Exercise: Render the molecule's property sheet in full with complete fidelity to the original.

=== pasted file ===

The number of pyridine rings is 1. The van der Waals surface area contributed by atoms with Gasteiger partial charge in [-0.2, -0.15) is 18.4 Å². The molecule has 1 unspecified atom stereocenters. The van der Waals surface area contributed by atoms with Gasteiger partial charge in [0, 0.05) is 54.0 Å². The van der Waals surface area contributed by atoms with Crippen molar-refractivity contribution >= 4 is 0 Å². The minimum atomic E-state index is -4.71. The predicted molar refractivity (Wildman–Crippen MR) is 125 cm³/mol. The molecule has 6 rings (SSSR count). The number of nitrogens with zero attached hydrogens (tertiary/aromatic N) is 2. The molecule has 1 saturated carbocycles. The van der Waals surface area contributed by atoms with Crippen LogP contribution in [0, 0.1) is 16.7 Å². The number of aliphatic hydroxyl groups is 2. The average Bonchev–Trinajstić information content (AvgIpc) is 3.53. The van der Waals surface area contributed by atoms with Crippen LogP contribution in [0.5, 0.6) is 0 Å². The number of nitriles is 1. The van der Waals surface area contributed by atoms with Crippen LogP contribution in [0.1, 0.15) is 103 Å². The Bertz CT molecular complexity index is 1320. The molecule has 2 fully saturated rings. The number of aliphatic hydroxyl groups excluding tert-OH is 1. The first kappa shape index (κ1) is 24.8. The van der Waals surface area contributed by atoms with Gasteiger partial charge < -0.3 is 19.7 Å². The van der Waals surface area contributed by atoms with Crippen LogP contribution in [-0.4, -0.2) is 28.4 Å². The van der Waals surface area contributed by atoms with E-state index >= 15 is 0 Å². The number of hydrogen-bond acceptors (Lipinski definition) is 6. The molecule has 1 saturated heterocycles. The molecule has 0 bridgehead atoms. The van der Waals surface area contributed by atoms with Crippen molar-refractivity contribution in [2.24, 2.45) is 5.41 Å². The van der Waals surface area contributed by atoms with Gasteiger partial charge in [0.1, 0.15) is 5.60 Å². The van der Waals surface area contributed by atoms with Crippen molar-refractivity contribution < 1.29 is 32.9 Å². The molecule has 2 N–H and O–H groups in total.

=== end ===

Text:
The number of pyridine rings is 1. The van der Waals surface area contributed by atoms with Gasteiger partial charge in [-0.2, -0.15) is 18.4 Å². The molecule has 1 unspecified atom stereocenters. The van der Waals surface area contributed by atoms with Gasteiger partial charge in [0, 0.05) is 54.0 Å². The van der Waals surface area contributed by atoms with Crippen molar-refractivity contribution >= 4 is 0 Å². The minimum atomic E-state index is -4.71. The predicted molar refractivity (Wildman–Crippen MR) is 125 cm³/mol. The molecule has 6 rings (SSSR count). The number of nitrogens with zero attached hydrogens (tertiary/aromatic N) is 2. The molecule has 1 saturated carbocycles. The van der Waals surface area contributed by atoms with Crippen LogP contribution in [0, 0.1) is 16.7 Å². The number of aliphatic hydroxyl groups is 2. The average Bonchev–Trinajstić information content (AvgIpc) is 3.53. The van der Waals surface area contributed by atoms with Crippen LogP contribution in [0.5, 0.6) is 0 Å². The number of nitriles is 1. The van der Waals surface area contributed by atoms with Crippen LogP contribution in [0.1, 0.15) is 103 Å². The Bertz CT molecular complexity index is 1320. The molecule has 2 fully saturated rings. The number of aliphatic hydroxyl groups excluding tert-OH is 1. The first kappa shape index (κ1) is 24.8. The van der Waals surface area contributed by atoms with Gasteiger partial charge < -0.3 is 19.7 Å². The van der Waals surface area contributed by atoms with Crippen LogP contribution in [-0.4, -0.2) is 28.4 Å². The van der Waals surface area contributed by atoms with E-state index >= 15 is 0 Å². The number of hydrogen-bond acceptors (Lipinski definition) is 6. The molecule has 1 saturated heterocycles. The molecule has 0 bridgehead atoms. The van der Waals surface area contributed by atoms with Crippen molar-refractivity contribution in [2.24, 2.45) is 5.41 Å². The van der Waals surface area contributed by atoms with Gasteiger partial charge in [0.1, 0.15) is 5.60 Å². The van der Waals surface area contributed by atoms with Crippen molar-refractivity contribution < 1.29 is 32.9 Å². The molecule has 2 N–H and O–H groups in total.